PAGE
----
Norwegian Dawn docked in Cruiseport Boston
It used to be that cruising was like staying at an all-inclusive resort. You would pay a hefty cruise fare up front, but all food and drink, including alcohol, would be included. Cruise lines actually preceded the airlines by several years in “unbundling” certain items like sodas and alcohol from the base cruise fare in the 1990s (I stand corrected, apparently these charges have been around a lot longer than that), followed by the introduction of “premium” dining options available for an extra charge. However, passengers were still able to dine at the main dining room, buffet, poolside, and even in their own staterooms from the room service menu at no additional charge (except from midnight to 5 A.M.on certain itineraries). Some upmarket, niche lines, such as Azmara Club Cruises, Silversea Cruises, and Viking River Cruises, are closer to truly all-inclusive.
Now, Norwegian has decided to take unbundling a step further by eliminating complimentary room service, instituting a $7.95 convenience fee for all room service hours, 24 hours a day. As you’d expect, NCL bills the change as an “enhancement” for its customers. In this case, an expanded room service menu serves as the enhancement. Coffee and continental breakfast will still be available at no charge; the convenience fee also does not apply to higher-end suites.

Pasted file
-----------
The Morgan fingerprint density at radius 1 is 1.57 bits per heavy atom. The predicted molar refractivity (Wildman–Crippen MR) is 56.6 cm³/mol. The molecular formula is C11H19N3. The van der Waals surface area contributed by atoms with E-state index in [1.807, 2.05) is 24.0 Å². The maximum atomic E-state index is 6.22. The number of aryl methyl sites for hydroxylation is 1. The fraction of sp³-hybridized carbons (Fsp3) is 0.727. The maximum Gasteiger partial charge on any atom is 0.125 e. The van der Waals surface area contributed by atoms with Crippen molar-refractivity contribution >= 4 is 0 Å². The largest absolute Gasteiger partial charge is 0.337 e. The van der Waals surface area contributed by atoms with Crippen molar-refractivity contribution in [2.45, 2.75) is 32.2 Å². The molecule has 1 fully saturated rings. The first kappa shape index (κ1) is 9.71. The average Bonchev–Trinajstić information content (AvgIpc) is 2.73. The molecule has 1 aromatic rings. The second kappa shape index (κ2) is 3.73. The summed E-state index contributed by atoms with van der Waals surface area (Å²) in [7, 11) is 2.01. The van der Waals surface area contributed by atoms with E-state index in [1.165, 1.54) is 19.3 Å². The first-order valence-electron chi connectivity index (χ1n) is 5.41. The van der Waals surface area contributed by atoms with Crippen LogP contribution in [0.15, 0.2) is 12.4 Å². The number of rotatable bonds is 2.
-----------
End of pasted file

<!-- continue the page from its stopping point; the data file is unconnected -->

I’m of two minds about these changes. On the one had, it ticks me off when travel companies spin these types of moves as “customer enhancements”. Sorry, but charging $7.95 for a service that used to be free isn’t an “enhancement”, it’s a downgrade. I’d much rather Norwegian just raise cruise fares by $8 a person, frankly a rounding error in a cruise fare. Or at least have two room service options, a basic one that’s free, and an expanded menu with the upcharge. But I also realize that ship sailed a long time ago, no pun intended. Nobody wants to show up $8 more expensive in a GDS.
On the other hand, I think I’ve ordered room service on a cruise once. That was when we did a cruise-by of the Sawyer Glacier in Alaska and didn’t want to leave the room. Usually, I find it much more enjoyable to find a window seat or outdoor table at the buffet for breakfast, and to take in the full cruise experience by eating dinner in the main dining room. By golly, I’ve paid good money for a cruise, so I’m going to enjoy the view! So in that respect, it’s a charge that’s easy enough to avoid. That being said, now that the cat’s out of the bag, expect this fee to proliferate like weeds to the other mass market lines before too long.